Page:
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Common Labeling Pitfalls to Avoid in the Lab

Common Labeling Pitfalls to Avoid in the Lab

You might think labeling is a pretty easy task; putting the specimen information on the label and then placing it on the sample, right? Nothing wrong with that, but you should know that labels have immense importance. All your important data is on these labels, and without them, you cannot identify your samples. These labels are the only source of identification of all the samples in the lab.
We have shed light on some common mistakes relating to labeling that most laboratories witness:

1. Getting Wrong Labels For The Applications

It was easy to get labels in previous times. However, the label technology has really picked up recently. As a result, there are a plethora of types of labels to choose from, making it difficult for you to choose the right one for a particular application. If you accidentally choose a label that doesn’t suit your application, you might end up facing a myriad of issues.
In order to choose the right label for your application, evaluate the kind of work that happens in your lab and the whole environment. Call a renowned company representative to review your lab’s environment, life science products, and see your requirements to give you a sample that you can check.

2. Forgetting To Put Bar Codes On The Label

Barcodes are very common today. Everything that your purchase from a store, be it as small as a water bottle, contains a barcode, so why not something as important as your lab samples have one?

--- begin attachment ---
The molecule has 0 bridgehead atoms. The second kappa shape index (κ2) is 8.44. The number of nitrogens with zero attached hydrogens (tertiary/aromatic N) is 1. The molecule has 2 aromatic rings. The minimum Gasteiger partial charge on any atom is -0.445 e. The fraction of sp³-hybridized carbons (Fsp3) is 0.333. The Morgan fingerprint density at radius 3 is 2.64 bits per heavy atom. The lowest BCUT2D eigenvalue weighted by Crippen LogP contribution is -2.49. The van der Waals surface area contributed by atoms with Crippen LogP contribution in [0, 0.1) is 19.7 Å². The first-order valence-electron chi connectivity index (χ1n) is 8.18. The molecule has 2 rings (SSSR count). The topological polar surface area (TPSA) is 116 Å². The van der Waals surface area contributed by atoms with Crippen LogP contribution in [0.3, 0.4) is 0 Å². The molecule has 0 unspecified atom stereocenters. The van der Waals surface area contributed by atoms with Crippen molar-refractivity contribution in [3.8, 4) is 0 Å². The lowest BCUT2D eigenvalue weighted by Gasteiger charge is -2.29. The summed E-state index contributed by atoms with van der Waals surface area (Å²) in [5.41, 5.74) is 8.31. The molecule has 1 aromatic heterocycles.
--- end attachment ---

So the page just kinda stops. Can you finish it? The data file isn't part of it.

Through bar codes, you can significantly improve the chances for identification, by eradicating mistakes and errors. In past times when labels were made with handwriting, the whole process of manually tracking caused a huge error rate. By implementing bar codes in your lab, you can enhance the integrity of the specimen because when you scan barcodes and collect all the data electronically, there’s really no room for error left.

 

3. Using Handwritten Labels

Even though the world is quickly moving towards digitization and electronic systems, you’ll still see a lot of people who still prefer to work manually. There are a lot of labs that hand-write their labels. It’s not like hand-writing only has cons since it does make the work easier by allowing anyone to just pick up a pen and write. However, labels aren’t easy to read and you cannot completely rely on hand-written labels. The ink can fade away or spread, causing the information to be misinterpreted. Consequently, errors will be committed.
Get through this problem by purchasing a basic easy-to-use printer for your lab. You could also install a computer labelling system that only requires an excel sheet and attaches it with label files. The data can then be printed. Printed labels are far better than hand-written labels because the text doesn’t smear, it’s easy to read for anyone, not just the technicians or lab directors.

4. Labelling Only For Your Laboratory

Ever since the industry has started to grow rapidly, the practice of sharing and collaboration has also seen significant growth. It’s important to have your labels made in such a way that can be read and interpreted by people who are outside of your lab as well. Every laboratory follows its own ways of labelling and identifying the samples. This allows people to choose what information they want to be written on the labels.

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